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11-30-2016 12:01 PM

Hello experts,

here a basic problem:

What ist the correct definition of NX grid point forces in output request or post prozessor UI?

I can't find the correct help entry in NX documentation.

1. If I get the unaveraged grid point forces I can see at different eleements positive and negative GPFs at the same grid point. Does the summation yields the external load put on the grid point or the reaction force standing in equilibrium with external force?

2. Is the unaveraged grid point force at a unique grid point in one element the part of loading of that element node (grid point) depending on external loadings or the loading of all other elements due to the stiffness and deformation effects of that unique element grid point?

What is the direction of grid point force at grid point: into unique element or out of unique element into the other elements? - Is it a reaction force or a loading force?

Here my test model:

It looks like beeing reaction forces as my elements are loaded with tension-pressure of 1000MPa at an area of 10x10 mm². Or do I misinterpret it.

Any suggestion will help.

Best wishes, Michael

I'm working with NX 8.5.2.

Solved! Go to Solution.

12 REPLIES

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12-01-2016 12:35 PM

Michael,

First let me provide some background. Grid point forces represent the forces and moments acting on the grid point (node) from each source. The sources to grid point forces include:

Applied loads

Reaction (SPC) forces

Element elastic forces

MPC and rigid element forces

Thermal loads

GENEL forces (not discussed further)

DMIG referenced by K2GG case control (not discussed further)

Listings of grid point forces will show the contribution of each entity at a given node such as listed here. For a better view of the data, see the attachment:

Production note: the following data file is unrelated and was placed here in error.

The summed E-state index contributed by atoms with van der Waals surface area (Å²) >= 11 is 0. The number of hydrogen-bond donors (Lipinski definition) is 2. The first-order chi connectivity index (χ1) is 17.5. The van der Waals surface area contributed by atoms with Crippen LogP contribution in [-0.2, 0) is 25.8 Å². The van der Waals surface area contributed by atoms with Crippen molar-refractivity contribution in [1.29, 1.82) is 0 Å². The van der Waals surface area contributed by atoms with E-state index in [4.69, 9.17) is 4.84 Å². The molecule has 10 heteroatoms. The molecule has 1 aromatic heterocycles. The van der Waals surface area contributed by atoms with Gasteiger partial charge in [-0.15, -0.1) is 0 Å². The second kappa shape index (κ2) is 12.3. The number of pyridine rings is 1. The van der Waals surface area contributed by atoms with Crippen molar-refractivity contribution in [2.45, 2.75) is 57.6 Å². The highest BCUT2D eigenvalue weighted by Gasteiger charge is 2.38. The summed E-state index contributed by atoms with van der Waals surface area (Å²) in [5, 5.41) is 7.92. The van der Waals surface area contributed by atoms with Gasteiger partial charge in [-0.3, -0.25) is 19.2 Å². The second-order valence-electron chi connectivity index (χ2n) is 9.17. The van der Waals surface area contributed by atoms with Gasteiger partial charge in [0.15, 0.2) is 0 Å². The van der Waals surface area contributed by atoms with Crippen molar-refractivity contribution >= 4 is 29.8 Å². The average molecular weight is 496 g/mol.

3775 APP-LOAD 0.0 -3.018542E-13 -3.078016E+03 0.0 0.0 0.0

3775 F-OF-MPC 7.029212E+05 4.132010E+04 -6.695782E+05 0.0 0.0 0.0

3775 400 HEXA -3.659631E+05 -2.509668E+05 3.367471E+05 0.0 0.0 0.0

3775 450 HEXA -3.369581E+05 2.096467E+05 3.359091E+05 0.0 0.0 0.0

3775 *TOTALS* 5.238689E-10 -6.111804E-10 -2.677552E-09 0.0 0.0 0.0

6681 F-OF-SPC 6.203707E+05 -3.975727E+04 6.820799E+05 0.0 0.0 0.0

6681 3641 HEXA -2.943106E+05 -2.285283E+05 -3.406983E+05 0.0 0.0 0.0

6681 3681 HEXA -3.260601E+05 2.682855E+05 -3.413816E+05 0.0 0.0 0.0

6681 *TOTALS* -5.820766E-11 0.0 -5.820766E-11 0.0 0.0 0.0

Here node 3775 is connected to elements 400, 450, and an RBE2 that is seen as the F-Of-MPC contribution. There’s also a pressure load on element faces that use this element, so the pressure shows up in the APP-LOAD contribution. Not evident above is that this model included a temperature load (constant temperature across all nodes). The temperature load produces internal element forces, therefore its influence shows up in the listing of the element force contributions.